Thirdly, we must keep the Faith which was once for all delivered to the saints (Jude 3). The perennial temptation is to alter and water down the Faith so that it conforms more closely to the world’s ever-changing canons —or, in more Scriptural language, to let the world squeeze us into its mold (Romans 12:2 Phillips). Our generation, as with every generation, faces its own temptations to conform to the moral fashions of the day. Altering the Church’s traditional Faith to conform more closely to the world around us might gather popularity in the world’s eyes, but it is not the scrutiny of the world with which we are ultimately concerned, but the scrutiny of Heaven. A number of denominations in North America have already changed their belief and praxis to conform more closely to the world, but this seems not to have resulted in the secular masses stampeding into their emptying pews. Rather, the faith-groups which seem to be growing are precisely the ones which demand the most from their adherents and which differentiate themselves most radically from the secular world around them. Nonetheless, our fidelity to our apostolic Tradition should not be motivated simply from a desire to avoid the numerical decline afflicting others, but from a desire to please the Lord and remain faithful to the Scriptures. We should settle it in our minds in advance: If we remain faithful to our apostolic Tradition in our public preaching, a number of people will be very vocally upset with us. They will accuse us of being judgmental and uncompassionate, write angry letters, and denounce us. But we may take comfort in something Dorothy Sayers once said (in her essay “The Dogma is the Drama”): “It is not the business of the Church to adapt Christ to men, but to adapt men to Christ.” This remains true, even though there are those who resist being thus adapted. Proclaiming the truth always is divisive and it always upsets certain people. Bearing this with serenity is the cost of our being faithful in a dark age; it is what carrying the cross is all about.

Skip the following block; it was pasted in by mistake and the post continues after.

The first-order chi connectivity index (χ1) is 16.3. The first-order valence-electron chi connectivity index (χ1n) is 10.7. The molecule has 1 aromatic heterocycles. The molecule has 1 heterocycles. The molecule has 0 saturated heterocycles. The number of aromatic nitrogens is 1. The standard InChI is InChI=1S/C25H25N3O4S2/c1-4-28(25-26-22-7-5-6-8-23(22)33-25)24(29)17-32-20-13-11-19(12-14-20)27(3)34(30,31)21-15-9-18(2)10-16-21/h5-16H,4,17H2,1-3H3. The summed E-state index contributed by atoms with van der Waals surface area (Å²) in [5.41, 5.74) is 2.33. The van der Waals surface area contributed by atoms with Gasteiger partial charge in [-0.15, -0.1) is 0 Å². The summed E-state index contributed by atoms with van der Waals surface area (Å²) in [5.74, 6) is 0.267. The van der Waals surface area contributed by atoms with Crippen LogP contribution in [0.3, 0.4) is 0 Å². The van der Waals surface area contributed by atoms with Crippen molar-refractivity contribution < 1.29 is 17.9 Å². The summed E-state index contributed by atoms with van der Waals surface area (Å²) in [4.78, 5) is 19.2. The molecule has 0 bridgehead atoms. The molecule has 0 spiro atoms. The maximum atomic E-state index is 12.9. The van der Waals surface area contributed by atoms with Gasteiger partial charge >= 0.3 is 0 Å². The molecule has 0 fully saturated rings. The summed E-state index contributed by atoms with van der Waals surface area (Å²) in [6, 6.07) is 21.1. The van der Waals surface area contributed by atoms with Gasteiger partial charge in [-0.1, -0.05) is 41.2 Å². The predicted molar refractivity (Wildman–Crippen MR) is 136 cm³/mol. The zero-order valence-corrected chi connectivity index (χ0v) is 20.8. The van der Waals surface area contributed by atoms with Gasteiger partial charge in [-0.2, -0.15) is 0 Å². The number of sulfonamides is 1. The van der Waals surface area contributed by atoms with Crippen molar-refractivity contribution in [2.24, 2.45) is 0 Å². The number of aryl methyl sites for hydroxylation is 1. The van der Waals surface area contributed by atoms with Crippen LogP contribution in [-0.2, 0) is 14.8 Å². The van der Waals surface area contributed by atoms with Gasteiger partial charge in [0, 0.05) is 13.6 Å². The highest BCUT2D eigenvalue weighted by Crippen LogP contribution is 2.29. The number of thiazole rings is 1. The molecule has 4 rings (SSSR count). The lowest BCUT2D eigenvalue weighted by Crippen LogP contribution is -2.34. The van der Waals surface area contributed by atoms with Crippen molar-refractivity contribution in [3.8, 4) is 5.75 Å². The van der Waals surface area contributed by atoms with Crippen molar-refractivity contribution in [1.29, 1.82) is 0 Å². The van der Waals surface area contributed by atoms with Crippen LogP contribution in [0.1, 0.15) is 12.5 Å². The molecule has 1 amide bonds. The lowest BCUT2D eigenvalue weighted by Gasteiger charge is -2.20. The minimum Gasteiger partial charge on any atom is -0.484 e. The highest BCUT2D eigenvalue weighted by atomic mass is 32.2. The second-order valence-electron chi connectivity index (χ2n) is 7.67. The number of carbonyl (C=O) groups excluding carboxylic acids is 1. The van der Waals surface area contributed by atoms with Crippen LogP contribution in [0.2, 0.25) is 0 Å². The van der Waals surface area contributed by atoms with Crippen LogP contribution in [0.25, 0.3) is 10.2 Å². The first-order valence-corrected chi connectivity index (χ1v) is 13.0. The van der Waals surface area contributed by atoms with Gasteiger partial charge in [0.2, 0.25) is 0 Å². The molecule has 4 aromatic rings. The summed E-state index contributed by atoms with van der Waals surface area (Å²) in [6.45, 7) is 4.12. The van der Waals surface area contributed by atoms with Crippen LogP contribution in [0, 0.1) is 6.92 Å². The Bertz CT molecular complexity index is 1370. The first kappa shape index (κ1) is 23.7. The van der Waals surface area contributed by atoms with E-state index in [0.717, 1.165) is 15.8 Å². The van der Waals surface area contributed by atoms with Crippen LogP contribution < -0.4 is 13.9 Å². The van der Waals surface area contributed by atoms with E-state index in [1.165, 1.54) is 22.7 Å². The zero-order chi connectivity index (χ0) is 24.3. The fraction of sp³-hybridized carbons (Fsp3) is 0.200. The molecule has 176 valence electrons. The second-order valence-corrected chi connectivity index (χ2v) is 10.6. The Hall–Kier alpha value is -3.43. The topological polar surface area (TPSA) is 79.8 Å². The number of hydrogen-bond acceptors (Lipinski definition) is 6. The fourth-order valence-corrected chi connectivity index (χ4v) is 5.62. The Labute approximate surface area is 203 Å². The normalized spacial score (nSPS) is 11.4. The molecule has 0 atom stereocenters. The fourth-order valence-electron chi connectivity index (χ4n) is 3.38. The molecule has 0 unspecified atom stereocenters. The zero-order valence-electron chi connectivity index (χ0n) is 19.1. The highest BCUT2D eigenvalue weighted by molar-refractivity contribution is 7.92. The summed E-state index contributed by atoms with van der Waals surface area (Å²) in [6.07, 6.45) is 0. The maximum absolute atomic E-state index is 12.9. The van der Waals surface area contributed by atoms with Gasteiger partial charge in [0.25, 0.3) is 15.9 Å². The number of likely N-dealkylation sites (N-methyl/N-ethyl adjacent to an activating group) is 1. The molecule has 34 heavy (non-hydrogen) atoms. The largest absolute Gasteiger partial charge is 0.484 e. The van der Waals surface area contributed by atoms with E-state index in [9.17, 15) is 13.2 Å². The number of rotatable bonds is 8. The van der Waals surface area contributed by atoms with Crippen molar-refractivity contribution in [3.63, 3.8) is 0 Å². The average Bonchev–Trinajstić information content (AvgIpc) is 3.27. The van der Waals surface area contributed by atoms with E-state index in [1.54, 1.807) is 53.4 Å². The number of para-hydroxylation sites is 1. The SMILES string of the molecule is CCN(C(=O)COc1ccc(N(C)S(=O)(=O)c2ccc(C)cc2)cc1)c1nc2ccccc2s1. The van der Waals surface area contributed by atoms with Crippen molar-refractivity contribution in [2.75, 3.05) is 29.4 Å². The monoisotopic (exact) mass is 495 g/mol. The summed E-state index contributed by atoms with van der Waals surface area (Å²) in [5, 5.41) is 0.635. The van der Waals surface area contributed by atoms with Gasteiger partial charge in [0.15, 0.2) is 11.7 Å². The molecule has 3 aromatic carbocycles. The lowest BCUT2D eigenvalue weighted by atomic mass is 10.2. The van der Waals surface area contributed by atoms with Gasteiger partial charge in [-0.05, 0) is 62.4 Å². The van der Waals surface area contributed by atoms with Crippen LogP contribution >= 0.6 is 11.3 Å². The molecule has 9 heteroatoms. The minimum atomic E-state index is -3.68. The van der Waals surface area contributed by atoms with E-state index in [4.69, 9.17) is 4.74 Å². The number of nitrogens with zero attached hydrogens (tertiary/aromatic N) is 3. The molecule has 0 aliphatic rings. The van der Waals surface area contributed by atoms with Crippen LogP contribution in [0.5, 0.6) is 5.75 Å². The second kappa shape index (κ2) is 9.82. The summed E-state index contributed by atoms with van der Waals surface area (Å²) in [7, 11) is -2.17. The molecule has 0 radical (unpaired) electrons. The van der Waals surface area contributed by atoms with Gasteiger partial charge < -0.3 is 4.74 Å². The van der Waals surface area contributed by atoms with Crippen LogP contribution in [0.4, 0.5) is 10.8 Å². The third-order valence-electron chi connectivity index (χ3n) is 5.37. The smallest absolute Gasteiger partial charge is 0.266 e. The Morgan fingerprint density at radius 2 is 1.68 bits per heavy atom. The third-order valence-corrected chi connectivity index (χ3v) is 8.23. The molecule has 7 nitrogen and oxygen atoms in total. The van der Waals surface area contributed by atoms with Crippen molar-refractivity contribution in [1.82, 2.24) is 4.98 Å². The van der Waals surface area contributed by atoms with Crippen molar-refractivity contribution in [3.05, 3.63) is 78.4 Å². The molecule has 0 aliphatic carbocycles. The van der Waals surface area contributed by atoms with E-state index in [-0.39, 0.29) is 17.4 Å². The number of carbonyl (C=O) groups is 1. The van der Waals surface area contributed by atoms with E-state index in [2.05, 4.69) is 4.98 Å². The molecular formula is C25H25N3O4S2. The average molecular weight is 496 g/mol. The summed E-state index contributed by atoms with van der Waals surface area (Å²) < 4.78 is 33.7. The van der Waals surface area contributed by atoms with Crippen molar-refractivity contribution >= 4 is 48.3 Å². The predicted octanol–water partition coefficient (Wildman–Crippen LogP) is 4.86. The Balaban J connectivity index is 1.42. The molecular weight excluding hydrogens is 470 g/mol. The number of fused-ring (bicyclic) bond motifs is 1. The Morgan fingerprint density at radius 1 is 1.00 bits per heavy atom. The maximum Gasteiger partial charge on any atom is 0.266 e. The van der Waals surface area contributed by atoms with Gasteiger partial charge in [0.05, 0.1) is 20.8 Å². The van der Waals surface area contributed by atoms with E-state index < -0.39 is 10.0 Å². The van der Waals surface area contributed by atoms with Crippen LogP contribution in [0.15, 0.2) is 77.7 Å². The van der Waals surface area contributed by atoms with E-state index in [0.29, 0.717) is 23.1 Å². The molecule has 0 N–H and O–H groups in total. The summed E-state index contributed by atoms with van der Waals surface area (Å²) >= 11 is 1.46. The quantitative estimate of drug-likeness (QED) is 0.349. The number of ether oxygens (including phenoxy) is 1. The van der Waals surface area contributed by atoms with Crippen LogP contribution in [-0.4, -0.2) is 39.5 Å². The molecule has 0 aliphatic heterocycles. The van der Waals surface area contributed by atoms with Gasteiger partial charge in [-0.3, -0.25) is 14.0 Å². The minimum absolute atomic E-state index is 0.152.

Lastly, our Church communities must become islands of welcoming love and mutual support, shining like lights in the world, filled with the children of God without blemish in the midst of a crooked and perverse generation (Philippians 2:15). The world is a hard and unforgiving place, and the human heart accumulates many knocks and wounds from it in very short order. Our parishes should present an alternative to the way of the world, and be seen as places where everyone may come, and repent, and find a safe home and a loving family. The Lord told us this long ago: “A new commandment I give to you, that you love one another, even as I have loved you, that you also love one another. By this all men will know that you are My disciples, if you have love for one another” (John 13:34-35). Too often are our parishes are simply gatherings of religious people who are really not that much different from anyone else. We need to repent, and become communities of acceptance, radiating a love which makes us different from anything found anywhere else in the world. Religiosity is easy to resist. Resisting love is much harder.